TOLL BAR CROSSROADS (4th February 1901)
Let's start this particular decade's photo tour with the news that Queen Victoria has just died, and as the country is in mourning, the single-deck electric service started at 5.30am without pomp and ceremony as the down-hearted townspeople gather to start their day.
This postcard image (originally photographed in black and white) has been partially - if very
TOLL BAR CROSSROADS (early 1900s)
Another view very similar to the above, but this time recoloured by someone with a little more talent. Note the more subtle colouring around the windows of the Wynnstay Arms public house to the right of the junction which had only recently been built at the very end of the previous decade.
The large gas lantern stood in the middle of the Bebington Road/New Chester
GREAT EASTERN HOTEL BOWLING CLUB, 1901
This photo was sent to us by Andrew Scott Benson in Australia who was going through his late father's belongings and discovered this photo which shows the Great Eastern Hotel (New Ferry) Bowling Club in 1901. Andrew says his great-grandfather is one of the gentlemen pictured. The Great Eastern Pub originally had the bowling green behind it; the houses of C
STAGECOACH LEAVING TOLL BAR CROSSROADS c.1903
This photo could potentially have been taken minutes after the photo above. A horse drawn vehicle is just exiting to the left, and a group of schoolgirls remain in the road, posing for the camera.
TRAM NUMBER 5 EN-ROUTE TO NEW FERRY (c.1908)
As detailed on these pages, New Ferry was an important terminus for trams which came as far as here from Birkenhead. As the lower sign tells us, they were run by the Birkenhead Corporation Tramways Company which had subsumed the Wirral Tramway Company amongst other local transport conpanies in 1901.
Although this view shows a New Ferry bound tram on New
TRAM NUMBER 6 AT THE NEW FERRY TERMINUS c.1908
New Ferry also seems to be an important place for trams and showing them off to visiting dignitaries. So many photos are clearly posed for the camera - perhaps commemorating the arrival of a new tram to the route? We have no way of knowing who is posing here and why. The tram shed behind is seen elsewhere on these pages - today it is the site of
TOLL BAR CROSSROADS & BEBINGTON ROAD (1903):
Back to the crossroads for a proper look into the top end of Bebington Road just prior to the introduction of the electric trams.
The toll bar building on the left had just been replaced by a new building after the tolls were abolished in 1883. It was originally a pub selling North & South Ales, but at the end of the late 20th century it was the Midlan
BEBINGTON ROAD, 1903
Let's take a look in the opposite direction from the photo above, in what is now the Bebington Road precinct, looking back towards the toll bar cross roads. To the left is what is today New Ferry Discount Carpets, with the Shillings Building (originally Parr's Bank!) next door to it. The black and white building on the opposite side of the junction was the former Wynnstay A
TOLL BAR CROSSROADS, NEW CHESTER ROAD, 1905:
Here is a very rare postcard of New Ferry sent in 1905. On the extreme right of the picture is the shop of Robert Baines Pawnbrokers, established in 1880. On its left is Makeham's Hosiery shop, and towards the corner is a chemist called Night's.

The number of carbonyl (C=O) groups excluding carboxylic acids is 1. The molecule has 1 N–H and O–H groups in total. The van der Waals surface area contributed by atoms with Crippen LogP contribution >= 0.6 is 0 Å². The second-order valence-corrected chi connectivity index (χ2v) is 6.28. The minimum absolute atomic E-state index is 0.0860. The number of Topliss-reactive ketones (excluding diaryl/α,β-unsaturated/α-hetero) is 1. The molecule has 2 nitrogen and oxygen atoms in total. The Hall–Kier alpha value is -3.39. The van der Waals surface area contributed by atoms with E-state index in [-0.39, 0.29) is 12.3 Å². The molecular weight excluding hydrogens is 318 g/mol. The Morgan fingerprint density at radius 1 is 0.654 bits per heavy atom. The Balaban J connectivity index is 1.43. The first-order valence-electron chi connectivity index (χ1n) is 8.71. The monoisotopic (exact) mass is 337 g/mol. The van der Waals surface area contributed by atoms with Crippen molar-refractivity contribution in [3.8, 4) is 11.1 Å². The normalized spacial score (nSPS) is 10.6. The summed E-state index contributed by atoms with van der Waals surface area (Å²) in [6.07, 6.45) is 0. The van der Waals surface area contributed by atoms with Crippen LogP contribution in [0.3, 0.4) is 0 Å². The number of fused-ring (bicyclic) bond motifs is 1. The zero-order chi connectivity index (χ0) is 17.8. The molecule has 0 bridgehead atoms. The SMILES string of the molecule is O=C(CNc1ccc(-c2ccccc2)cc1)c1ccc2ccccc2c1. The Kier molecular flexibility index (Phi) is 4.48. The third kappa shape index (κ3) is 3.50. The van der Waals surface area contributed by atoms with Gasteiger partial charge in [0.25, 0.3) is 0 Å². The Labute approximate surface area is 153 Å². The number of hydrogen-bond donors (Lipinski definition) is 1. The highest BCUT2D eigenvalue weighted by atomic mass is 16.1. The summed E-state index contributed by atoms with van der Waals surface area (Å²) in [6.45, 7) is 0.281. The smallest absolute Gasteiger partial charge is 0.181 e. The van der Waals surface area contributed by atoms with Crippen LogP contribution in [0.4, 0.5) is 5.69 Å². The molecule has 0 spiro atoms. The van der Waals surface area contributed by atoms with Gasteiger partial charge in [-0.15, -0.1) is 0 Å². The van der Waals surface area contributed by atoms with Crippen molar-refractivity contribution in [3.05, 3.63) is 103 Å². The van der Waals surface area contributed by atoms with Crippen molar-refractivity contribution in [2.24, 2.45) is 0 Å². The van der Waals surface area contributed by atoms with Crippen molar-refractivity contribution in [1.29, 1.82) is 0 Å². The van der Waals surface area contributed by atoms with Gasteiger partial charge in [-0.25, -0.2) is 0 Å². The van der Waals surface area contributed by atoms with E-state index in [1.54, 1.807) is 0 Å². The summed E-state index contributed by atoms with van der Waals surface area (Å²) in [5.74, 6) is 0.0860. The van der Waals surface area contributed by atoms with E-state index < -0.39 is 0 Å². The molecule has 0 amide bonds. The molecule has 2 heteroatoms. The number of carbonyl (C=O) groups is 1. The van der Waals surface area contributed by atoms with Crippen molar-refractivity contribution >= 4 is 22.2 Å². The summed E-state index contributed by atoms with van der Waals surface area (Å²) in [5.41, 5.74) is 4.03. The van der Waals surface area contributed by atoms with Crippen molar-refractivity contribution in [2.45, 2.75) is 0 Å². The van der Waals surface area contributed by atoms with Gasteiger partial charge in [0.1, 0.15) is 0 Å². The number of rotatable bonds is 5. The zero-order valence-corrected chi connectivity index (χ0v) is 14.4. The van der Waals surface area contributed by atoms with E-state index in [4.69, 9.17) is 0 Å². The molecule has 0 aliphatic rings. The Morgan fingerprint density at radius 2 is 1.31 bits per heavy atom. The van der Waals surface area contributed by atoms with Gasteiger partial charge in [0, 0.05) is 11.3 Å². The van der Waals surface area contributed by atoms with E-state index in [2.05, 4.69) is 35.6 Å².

NEW FERRY TRADESMENS' WALK, 1906:
Here's a mystery card. Photographed in 1906, it is called ''New Ferry tradesmens walk, the competition, and the committee''. The banner in the background declares 'Boycott New Ferry Tradesmens walk, money collected in New Ferry for prizes has been spent out of the district. Don't Walk!!!'
Those responsible for the above banner clearly didn't contribute to the
NEW FERRY CARNIVAL, TOLL BAR CROSSROADS c.1907
Edwardian crowds eagerly await the arrival of the street parade during the annual New Ferry carnival.
I think this view is at the Toll Bar crossroads looking down New Ferry Road. This would have been before the bus station (later market; today Rocket Training) was built.
The carnival ran most years throughout the early 20th century. The carnival pa
BEBINGTON ROAD c.1904
This is the clearest oldest photo of the middle of Bebington Road (in what is today the pedestrianised area) that I have ever found.
The largest building on the right is the Cleveland Arms. Notice the bay windows it had in those days, now long since replaced.
You can also see that the last buildings in the terrace on the right are still houses. Most of the terrace was origin
COMMUNITY WEEK IN NEW FERRY, BEBINGTON ROAD c. 1907
The same view as in the above photograph, but this time it is "community week" and the winning horse-drawn float/display is at the front of the parade passing through the crowds.
Some of the participants are dressed in colourful colonial Indian inspired costumes. At that time, the British Empire was still at its height, and residents - fascinated
WESLEYAN (METHODIST) CHURCH, BEBINGTON ROAD c.1905
Here is another of the very crudely hand painted postcards from the early 20th century. We can clearly see the superb church (called a "chapel" here). What a shame it was pulled down in the 1960s and replaced with the flat-rooved carbuncle that finally disappeared in the 2017 explosion.
Of particular note here are the terrace of houses with front
TECHNICAL INSTITUTE, BOUNDARY ROAD c.1906
Although part of Port Sunlight Village, what was originally constructed as the Technical Institute is a landmark marking the beginning of New Ferry's district centre. For many years at the end of the 20th century it was the British Legion Club, but in the early 2000s, faced with mounting maintenance costs, the building was sold and converted to apartments
NEW FERRY FIRE STATION, GROVE STREET c.1906
Yes! New Ferry was once an important township, including administratively, and had not only its own police station next to the school, but also its own fire station until the mid 1910s when it was taken over by the Council and used for many years as a depot for Council vehicles.
But where was it, you might ask? This is, today, Grove Street Car Park (the
VICTORIA PLACE, OFF GROVE STREET c.1906